Christine Ford accepts Senate invitation

USA TODAY

Published 1:49 PM EDT Sep 23, 2018

Christine Ford accepts Senate invitation

Amid contentious and largely public negotiations, Christine Blasey Ford's attorneys said Sunday that their client is "committed to moving forward with an open hearing on Thursday" where Ford will testify about her sexual assault allegation against Supreme Court nominee Brett Kavanaugh. 

"We made important progress on our call this [Sunday] morning with Senate Judiciary Committee staff members," said Ford's lawyers Debra Katz, Lisa J. Banks and Michael R. Bromwich on Sunday. "We committed to moving forward with an open hearing on Thursday Sept 27 at 10:00 am. Despite actual threats to her safety and her life, Dr. Ford believes it is important for Senators to hear directly from her about the sexual assault committed against her." 

Although they said "a number of important procedural and logistical issues remain unresolved," the attorneys said those remaining hurdles "will not impede the hearing taking place." 

Ford had wished the committee to subpoena alleged witness Mark Judge and other potential witnesses, according to the email exchange between Ford's attorney and the committee. Another sticking point had been the proposal from Republicans on the Judiciary Committee to use an outside counsel to question Ford during the hearing.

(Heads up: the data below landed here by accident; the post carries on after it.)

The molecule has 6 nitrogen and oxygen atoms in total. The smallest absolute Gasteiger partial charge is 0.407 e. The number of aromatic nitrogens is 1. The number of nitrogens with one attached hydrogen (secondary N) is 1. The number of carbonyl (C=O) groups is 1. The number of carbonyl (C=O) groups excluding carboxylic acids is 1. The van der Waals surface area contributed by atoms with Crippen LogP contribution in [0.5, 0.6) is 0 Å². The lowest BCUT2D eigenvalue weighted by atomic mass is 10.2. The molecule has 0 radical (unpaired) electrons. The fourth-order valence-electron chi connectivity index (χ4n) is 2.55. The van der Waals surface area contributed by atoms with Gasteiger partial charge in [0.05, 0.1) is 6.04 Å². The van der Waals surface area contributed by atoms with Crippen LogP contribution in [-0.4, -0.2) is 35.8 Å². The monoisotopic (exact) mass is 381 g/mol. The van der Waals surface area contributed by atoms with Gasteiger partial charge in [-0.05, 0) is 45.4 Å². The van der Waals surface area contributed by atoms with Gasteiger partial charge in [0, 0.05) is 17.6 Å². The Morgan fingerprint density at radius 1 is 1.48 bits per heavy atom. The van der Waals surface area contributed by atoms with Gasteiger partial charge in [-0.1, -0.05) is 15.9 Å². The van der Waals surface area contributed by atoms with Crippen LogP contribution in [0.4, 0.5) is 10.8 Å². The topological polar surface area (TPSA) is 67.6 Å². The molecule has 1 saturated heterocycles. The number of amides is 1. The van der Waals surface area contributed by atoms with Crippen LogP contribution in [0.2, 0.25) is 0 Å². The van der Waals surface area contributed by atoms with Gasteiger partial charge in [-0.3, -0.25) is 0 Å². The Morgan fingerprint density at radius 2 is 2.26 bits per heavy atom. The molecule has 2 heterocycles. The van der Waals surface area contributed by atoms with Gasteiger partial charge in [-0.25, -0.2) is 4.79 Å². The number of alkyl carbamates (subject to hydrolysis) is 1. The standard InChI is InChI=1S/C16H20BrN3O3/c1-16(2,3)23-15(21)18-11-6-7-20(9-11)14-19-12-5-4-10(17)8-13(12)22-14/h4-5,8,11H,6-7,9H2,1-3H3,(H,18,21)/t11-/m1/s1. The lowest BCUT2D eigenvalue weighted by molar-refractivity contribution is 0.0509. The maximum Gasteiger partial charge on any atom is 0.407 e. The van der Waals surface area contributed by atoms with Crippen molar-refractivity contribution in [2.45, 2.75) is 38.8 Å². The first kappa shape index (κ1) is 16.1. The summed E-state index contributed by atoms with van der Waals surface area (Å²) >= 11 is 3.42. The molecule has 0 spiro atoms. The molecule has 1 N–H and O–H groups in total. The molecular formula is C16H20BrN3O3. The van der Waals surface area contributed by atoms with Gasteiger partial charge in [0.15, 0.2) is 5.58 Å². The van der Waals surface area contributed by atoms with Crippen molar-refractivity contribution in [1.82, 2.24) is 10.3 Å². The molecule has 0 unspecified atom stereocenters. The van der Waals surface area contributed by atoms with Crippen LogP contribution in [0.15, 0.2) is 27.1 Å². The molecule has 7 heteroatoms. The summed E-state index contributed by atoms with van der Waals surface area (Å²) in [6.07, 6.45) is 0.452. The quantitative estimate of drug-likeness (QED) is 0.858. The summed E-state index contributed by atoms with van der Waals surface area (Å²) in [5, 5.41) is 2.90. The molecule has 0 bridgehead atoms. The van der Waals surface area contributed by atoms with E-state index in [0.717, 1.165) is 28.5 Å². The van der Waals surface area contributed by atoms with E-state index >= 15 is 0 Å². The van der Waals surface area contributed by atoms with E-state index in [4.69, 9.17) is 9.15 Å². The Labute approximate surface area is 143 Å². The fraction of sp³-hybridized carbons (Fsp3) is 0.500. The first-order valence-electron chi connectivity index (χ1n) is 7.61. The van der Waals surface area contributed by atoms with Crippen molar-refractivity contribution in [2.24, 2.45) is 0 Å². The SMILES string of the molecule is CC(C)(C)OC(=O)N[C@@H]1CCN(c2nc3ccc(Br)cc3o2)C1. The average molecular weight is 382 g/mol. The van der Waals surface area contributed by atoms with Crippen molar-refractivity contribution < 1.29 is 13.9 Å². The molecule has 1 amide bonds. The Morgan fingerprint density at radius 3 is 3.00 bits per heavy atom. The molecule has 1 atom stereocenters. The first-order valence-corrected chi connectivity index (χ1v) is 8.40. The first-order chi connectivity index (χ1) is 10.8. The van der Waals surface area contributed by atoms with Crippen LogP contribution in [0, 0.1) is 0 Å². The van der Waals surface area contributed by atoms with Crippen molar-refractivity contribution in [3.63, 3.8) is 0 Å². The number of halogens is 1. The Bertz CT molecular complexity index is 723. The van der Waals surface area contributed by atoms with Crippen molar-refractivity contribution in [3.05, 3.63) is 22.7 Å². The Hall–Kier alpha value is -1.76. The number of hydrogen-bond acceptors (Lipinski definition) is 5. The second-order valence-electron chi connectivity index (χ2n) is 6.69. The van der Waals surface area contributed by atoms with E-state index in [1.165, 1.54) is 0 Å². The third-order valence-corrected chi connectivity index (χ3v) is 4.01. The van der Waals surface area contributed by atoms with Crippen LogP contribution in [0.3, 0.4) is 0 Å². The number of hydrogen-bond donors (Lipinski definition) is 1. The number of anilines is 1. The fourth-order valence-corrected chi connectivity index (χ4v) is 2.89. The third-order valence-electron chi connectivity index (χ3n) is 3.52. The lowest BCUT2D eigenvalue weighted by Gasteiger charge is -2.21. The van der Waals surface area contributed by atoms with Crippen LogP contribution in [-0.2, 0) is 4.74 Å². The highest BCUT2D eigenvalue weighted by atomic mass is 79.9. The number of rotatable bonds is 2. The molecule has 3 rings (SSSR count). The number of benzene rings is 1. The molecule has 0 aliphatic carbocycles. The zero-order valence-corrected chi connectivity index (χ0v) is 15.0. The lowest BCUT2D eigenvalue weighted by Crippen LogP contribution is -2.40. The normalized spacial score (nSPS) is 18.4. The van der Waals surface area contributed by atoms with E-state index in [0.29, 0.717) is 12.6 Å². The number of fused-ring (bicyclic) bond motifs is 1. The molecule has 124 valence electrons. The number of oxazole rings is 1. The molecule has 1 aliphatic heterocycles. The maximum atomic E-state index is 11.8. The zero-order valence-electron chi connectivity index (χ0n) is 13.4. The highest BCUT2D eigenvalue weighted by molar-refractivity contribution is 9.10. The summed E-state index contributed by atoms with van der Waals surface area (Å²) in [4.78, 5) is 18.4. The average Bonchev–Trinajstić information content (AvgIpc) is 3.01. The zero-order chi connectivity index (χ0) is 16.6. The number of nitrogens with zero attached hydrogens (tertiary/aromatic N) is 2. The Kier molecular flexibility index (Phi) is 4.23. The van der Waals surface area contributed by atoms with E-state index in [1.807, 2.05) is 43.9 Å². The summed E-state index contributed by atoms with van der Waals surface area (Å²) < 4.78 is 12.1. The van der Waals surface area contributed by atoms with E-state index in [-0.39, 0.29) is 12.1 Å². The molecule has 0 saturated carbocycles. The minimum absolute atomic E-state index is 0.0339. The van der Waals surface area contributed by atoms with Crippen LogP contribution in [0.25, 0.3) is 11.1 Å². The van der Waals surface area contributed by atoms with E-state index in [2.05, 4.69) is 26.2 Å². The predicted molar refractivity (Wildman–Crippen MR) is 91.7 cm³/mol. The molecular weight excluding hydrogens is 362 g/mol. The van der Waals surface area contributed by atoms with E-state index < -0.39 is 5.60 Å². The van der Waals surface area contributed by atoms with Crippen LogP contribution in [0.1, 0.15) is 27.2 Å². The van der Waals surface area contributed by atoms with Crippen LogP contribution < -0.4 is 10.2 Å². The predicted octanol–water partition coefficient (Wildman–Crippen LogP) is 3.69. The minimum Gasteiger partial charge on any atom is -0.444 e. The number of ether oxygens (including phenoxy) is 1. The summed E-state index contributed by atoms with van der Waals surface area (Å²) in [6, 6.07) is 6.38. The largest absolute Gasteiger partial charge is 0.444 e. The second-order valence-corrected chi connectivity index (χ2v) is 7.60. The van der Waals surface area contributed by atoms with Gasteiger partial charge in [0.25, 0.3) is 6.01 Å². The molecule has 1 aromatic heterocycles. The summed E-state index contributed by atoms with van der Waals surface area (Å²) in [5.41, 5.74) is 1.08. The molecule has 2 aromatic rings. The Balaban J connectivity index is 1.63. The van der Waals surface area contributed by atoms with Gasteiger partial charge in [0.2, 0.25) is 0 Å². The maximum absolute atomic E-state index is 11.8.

On Saturday, Ford had tentatively agreed to testify before the Senate Judiciary Committee but the negotiations were still ongoing. According to Sen. Lindsey Graham, R-S.C., the issue of witnesses beyond Kavanaugh and Ford, and the use of outside counsel had been potential deal-breakers. 

Graham expressed skepticism about Ford's allegation during an interview on "Fox News Sunday." 

 "I don't know when it happened, I don't know where it happened. And everybody named in regard to being there said it didn't happen. I'm just being honest. Unless there's something more, no I'm not going to ruin Judge Kavanaugh's life over this," Graham said. 

"But she should come forward, she should have her say. She will be respectfully treated," he added.

Sunday's agreement caps off a week of dizzying negotiations that have cast a spotlight on the California college professor's life and raised doubts about Kavanaugh's future on the nation's highest court.

Ford, 51, is a psychology researcher and professor at Palo Alto University in California. She alleges that Kavanaugh held her down and forcibly tried to remove her clothing at a party in 1982, when they were both in high school. 

Kavanaugh, 53, has strongly denied the allegation. 

Mark Judge, the friend who was allegedly in the room with Kavanaugh and Ford, denied having any recollection of the party. And in an email obtained by USA TODAY, a lawyer for a woman Ford also said was at the house said her client didn't know Kavanaugh and that she did not remember the party described by Ford. 

Contributing: Christal Hayes, USA TODAY

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